Tomorrow is election day in the United States. Thank goodness! I’m tired of the relentless barrage of ads by politicians engaged in oppositioning to discredit their opponents. You know oppositioning as negative advertising.
Competitive positioning is how we want our target customers to perceive, think and feel about OUR brand (or, in the case of politicians, their political party, and personal brand) relative to their competition. It is about your brand’s distinctive raison d’etre.
Oppositioning is identifying weaknesses and faults of competitors to create negative perceptions of THEIR brand while leading to favorable perceptions of the oppositioner. It’ reframing your opponent’s positioning so the oppositioner represents itself in a more favorable light in comparison.
Harken back to the vintage 7UP uncola oppositioning strategy and messaging. Colas are made from dark, dry cola nuts. Whereas 7UP is made from uncola nuts—larger, juicy, colorful lemons and limes. So, the taste of 7Up is “absolutely marvelous”—“fresh, clean taste, no aftertaste, wet and wild …”
The democratic party, through their oppositioning, is positioning the republicans as the party that will destroy democracy, eliminate social security, despoil the environment, suppress voting, abolish individual freedoms, and inflame racism—among other unsavory policies and actions.
On the other hand, republicans are oppositioning democrats as undermining and destroying democracy, eliminating individual and state rights and privileges, opposing the constitution, ignoring and inciting crime, inflaming racism, fueling inflation, and ruining the economy through the dems despicable policies and actions.
Where’s the truth? It’s in the eye of the beholder. The message isn’t intended for everyone. It’s for those who believe their party’s beliefs and independents (voters not affiliated with any party).
What’s clear is that the positions taken by both parties are extreme and many of the claims lack evidence. Both parties claim that if you vote for their opponent it will bring about the end of American democracy.
Moreover, the oppositioning we’ve witnessed has been brutally direct. You’d think there would be a case for libel. Each side is lambasting the other for real, perceived, and fabricated offenses.
What’s also clear is that both sides are engaged in FUD in their oppositioning. FUD stands for fear, uncertainty, and doubt, and both parties want to fuel FUD to get out the vote and win votes for their candidates. Incumbents use FUD to frighten supporters from straying into the unknown. Challengers employ the same practice to claim that everything will get worse unless people switch parties by casting their vote for change.
Yes, oppositioning and employing FUD can be an effective strategy. However, while it works for those who believe what the party believes, it can turn off those whose party is being oppositioned. It’s a direct assault against the beliefs of their competitor’s supporters. It’s akin to calling those who vote (or buy) the competitor stupid, despicable, or un-American.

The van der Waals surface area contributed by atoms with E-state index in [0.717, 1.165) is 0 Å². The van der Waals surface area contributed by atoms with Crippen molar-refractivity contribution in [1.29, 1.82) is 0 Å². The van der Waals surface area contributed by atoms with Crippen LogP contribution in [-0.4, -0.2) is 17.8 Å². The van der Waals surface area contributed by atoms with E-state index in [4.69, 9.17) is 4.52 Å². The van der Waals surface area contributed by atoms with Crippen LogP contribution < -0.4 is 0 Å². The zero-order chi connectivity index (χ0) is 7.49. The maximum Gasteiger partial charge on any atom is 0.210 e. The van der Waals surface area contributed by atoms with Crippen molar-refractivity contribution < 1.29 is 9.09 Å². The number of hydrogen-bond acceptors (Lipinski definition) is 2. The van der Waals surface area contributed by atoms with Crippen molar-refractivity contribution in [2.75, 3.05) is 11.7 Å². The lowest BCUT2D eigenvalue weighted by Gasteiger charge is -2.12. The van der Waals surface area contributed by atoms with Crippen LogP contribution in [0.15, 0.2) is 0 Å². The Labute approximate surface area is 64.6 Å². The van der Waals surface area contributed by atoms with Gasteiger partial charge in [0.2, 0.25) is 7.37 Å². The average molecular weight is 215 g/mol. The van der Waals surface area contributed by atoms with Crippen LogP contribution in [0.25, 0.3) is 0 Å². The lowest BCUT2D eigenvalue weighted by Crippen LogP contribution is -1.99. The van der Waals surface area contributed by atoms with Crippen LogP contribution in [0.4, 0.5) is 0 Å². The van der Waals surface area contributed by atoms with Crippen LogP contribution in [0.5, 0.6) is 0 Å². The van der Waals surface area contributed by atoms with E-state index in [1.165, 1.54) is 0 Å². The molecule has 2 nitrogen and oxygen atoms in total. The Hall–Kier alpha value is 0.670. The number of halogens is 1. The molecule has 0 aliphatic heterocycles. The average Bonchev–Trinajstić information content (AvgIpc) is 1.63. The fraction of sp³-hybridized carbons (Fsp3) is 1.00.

There’s another approach to oppositioning a competitor that works more effectively among those who believe what their party or brand believes (i.e., the Brand Idea). It’s the “tip of the hat” approach. This approach acknowledges something positive that competitors think about their party, candidate, or brand but doesn’t satisfy some critical needs. You don’t see this approach employed by politicians. However, you can find examples in our world—the world of commerce.
Excedrin employed the “tip of the hat” approach against Tylenol years ago. A presumed consumer is asked whether she uses Tylenol. The consumer admits that she uses Tylenol for minor aches and pains. However, when it comes to headaches, Tylenol doesn’t work well for her. Instead, she uses Excedrin. Why? It’s not because of all those Excedrin clinical studies. It’s because she found Excedrin works to relieve her headaches, whereas Tylenol does not. As she claims, “It (Excedrin) just works.” See one of these ads here: https://www.youtube.com/watch?v=Hr58_UscNxc
As you can observe, oppositioning isn’t limited to politics. It occurs in all industries. In addition to the 7Up and Excedrin campaigns, we see it going on nearly every day in the pharmaceutical sector. For example, while a pharmaceutical product is undergoing clinical studies before launch, competitors’ sales personnel are out their oppositioning it to create FUD. The smart ones use the “tip of the hat” approach.
Thank goodness this election comes to an end tomorrow. While it won’t rid oppositioning, it will rid us of all the negative ads—estimated at 10 billion dollars for the 2022 midterms alone.
To make your marketing matter more, if you employ oppositioning, be smart and take “the tip of the hat” approach in creating FUD.
If you found this article helpful, please encourage your team to subscribe to and read Brand Development Network International blogs, DISPATCHES, and MARKETING MATTERS. They provide thought-provoking information that can help bolster your team’s performance. Subscribe at www.bdn-intl.com.
Also, consider following me on LinkedIn https://www.linkedin.com/in/richarddczerniawski/ where I share my perspectives from 50 years of successful worldwide brand marketing experience in my blog THINK ABOUT IT each week.
Are you interested in making your marketing matter even more? Please read my most recent book, AVOIDING CRITICAL MARKETING ERRORS: How to Go from Dumb to Smart Marketing. Learn more here: http://bdn-intl.com/avoiding-critical-marketing-errors. It will help you avoid critical marketing errors and suggest actions you can take to make your marketing matter even more.
Peace and best wishes,